Since the psychological readiness of humanity was not in place, the ideal of internationalism does not yet have a strong basis upon which to build in the world. The attempt to associate it with ideas that were making their way in the world, such as Socialism, was doomed to failure, as Socialism was not actually committed to internationalism as a core principle and was implemented by people very much wedded to the concept of nationalism in their hearts and minds. Thus, the marriage of convenience that pertained for a while between these two ideas broke down in principle as Socialism gained ground and revealed its inherent nationalistic mindset. This is not to say that internationalism has no chance, but it must undergo a longer, slower process of winning its way into the way humanity sees and understands itself and responds to circumstances.
Sri Aurobindo observes: “Socialism is really an attempt to complete the growth of the national community by making the individual do what he has never yet done, live for the community more than for himself. It is an outgrowth of the national, not of the international idea. No doubt, when the society of the nation has been perfected, the society of nations can and even must be formed; but this is a later possible or eventual result of Socialism, not its primary vital necessity. In the crises of life it is the primary vital necessity which tells, while the other and remoter element betrays itself to be a mere idea not yet ready for accomplishment; it can only become powerful when it also becomes either a vital or a psychological necessity. The real truth, the real cause of the failure is that internationalism is as yet, except with some exceptional men, merely an idea; it is not yet a thing near to our vital feelings or otherwise a part of our psychology.”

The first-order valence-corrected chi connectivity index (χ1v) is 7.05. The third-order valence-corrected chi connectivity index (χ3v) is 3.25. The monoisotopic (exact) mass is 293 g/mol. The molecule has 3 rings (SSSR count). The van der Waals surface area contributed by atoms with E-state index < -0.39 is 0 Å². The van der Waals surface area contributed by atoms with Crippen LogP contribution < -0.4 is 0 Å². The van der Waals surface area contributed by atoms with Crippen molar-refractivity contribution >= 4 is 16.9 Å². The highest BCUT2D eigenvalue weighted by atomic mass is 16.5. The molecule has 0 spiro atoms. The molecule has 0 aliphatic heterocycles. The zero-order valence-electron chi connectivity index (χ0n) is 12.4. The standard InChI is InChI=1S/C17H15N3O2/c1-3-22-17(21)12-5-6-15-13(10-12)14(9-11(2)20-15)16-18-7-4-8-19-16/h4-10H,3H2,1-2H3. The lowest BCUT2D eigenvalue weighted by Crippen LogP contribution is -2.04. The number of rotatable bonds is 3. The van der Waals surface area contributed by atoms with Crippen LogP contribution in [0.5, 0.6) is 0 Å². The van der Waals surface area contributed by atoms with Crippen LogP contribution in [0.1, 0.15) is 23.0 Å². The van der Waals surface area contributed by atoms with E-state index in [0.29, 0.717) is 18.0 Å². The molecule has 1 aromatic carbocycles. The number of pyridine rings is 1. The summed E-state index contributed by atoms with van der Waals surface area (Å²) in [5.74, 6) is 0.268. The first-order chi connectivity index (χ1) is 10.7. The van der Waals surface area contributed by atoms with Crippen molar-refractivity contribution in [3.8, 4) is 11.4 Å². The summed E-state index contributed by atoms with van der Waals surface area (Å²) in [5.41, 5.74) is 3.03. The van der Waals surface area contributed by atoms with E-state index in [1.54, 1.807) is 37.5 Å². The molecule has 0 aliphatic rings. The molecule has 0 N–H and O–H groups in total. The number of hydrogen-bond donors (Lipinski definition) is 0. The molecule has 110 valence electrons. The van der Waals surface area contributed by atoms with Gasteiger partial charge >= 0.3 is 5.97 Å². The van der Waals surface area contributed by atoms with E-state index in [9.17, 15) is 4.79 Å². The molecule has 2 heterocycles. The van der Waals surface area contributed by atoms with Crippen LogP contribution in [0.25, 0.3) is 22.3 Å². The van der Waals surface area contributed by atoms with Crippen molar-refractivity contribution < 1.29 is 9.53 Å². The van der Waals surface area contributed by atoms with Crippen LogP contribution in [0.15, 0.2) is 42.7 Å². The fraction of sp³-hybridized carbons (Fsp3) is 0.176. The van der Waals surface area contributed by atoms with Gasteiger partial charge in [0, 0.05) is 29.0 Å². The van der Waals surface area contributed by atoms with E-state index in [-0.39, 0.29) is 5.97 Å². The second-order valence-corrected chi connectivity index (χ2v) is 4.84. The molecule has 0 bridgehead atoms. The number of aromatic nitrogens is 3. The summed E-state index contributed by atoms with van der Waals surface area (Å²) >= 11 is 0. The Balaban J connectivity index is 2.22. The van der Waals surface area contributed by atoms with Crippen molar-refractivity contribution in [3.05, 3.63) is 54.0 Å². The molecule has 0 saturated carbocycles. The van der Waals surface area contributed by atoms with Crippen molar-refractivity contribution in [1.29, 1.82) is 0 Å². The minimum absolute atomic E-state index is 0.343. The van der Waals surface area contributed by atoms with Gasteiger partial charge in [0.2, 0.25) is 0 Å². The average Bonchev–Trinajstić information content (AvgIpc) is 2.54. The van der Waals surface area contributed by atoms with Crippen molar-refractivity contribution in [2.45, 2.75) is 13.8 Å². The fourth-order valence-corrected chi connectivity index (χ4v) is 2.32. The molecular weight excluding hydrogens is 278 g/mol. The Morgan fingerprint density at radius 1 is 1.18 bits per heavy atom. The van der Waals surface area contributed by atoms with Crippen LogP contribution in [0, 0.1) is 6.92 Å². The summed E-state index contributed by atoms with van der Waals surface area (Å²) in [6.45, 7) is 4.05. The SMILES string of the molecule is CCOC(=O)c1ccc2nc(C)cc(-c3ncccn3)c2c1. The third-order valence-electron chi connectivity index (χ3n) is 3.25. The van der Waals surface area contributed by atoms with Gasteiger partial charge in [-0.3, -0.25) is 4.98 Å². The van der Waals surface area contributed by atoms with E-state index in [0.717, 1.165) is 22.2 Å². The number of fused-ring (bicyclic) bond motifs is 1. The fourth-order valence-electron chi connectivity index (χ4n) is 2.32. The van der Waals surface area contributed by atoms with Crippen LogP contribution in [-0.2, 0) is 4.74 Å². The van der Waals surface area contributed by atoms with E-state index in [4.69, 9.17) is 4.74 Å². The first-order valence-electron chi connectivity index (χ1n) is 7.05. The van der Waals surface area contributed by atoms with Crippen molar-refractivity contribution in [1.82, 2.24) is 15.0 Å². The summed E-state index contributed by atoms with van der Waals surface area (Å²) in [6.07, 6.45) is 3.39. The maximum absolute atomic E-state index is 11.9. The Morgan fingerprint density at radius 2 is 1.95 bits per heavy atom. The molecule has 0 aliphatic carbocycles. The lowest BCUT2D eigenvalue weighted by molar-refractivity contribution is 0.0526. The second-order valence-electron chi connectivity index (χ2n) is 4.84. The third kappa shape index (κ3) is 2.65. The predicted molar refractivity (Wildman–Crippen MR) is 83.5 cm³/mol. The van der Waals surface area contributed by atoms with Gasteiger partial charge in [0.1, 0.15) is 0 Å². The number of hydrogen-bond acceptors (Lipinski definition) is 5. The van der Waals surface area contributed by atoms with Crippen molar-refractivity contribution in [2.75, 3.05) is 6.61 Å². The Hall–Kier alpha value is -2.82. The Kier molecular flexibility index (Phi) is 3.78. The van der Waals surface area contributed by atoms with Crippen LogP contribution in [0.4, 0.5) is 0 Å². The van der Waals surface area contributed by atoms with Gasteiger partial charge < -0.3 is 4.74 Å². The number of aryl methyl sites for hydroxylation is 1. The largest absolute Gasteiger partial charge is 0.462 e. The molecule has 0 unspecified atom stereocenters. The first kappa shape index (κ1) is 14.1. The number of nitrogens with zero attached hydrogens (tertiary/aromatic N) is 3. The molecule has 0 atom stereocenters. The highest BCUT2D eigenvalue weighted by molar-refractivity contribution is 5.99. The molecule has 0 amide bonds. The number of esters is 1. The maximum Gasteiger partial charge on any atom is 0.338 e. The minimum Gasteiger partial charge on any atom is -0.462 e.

With regard to the ascendancy of Socialism in various places, Sri Aurobindo notes: “As a vital fact, moreover, these movements have been a revolt of Labour aided by a number of intellectuals against the established state of things, and they have only allied themselves with internationalism because that too is an intellectual revolt and because its idea helps them in the battle. If Labour comes to power, will it keep or shed its internationalistic tendencies? The experience of countries in which it is or has been at the head of affairs does not give an encouraging answer, and it may at least be said that, unless at that time the psychological change in humanity has gone much farther than it has now, Labour in power is likely to shed more of the internationalist feeling than it will succeed in keeping and to act very much from the old human motives.”
Sri Aurobindo, The Ideal of Human Unity, Part Two, Chapter 32, Internationalism, pp. 282-283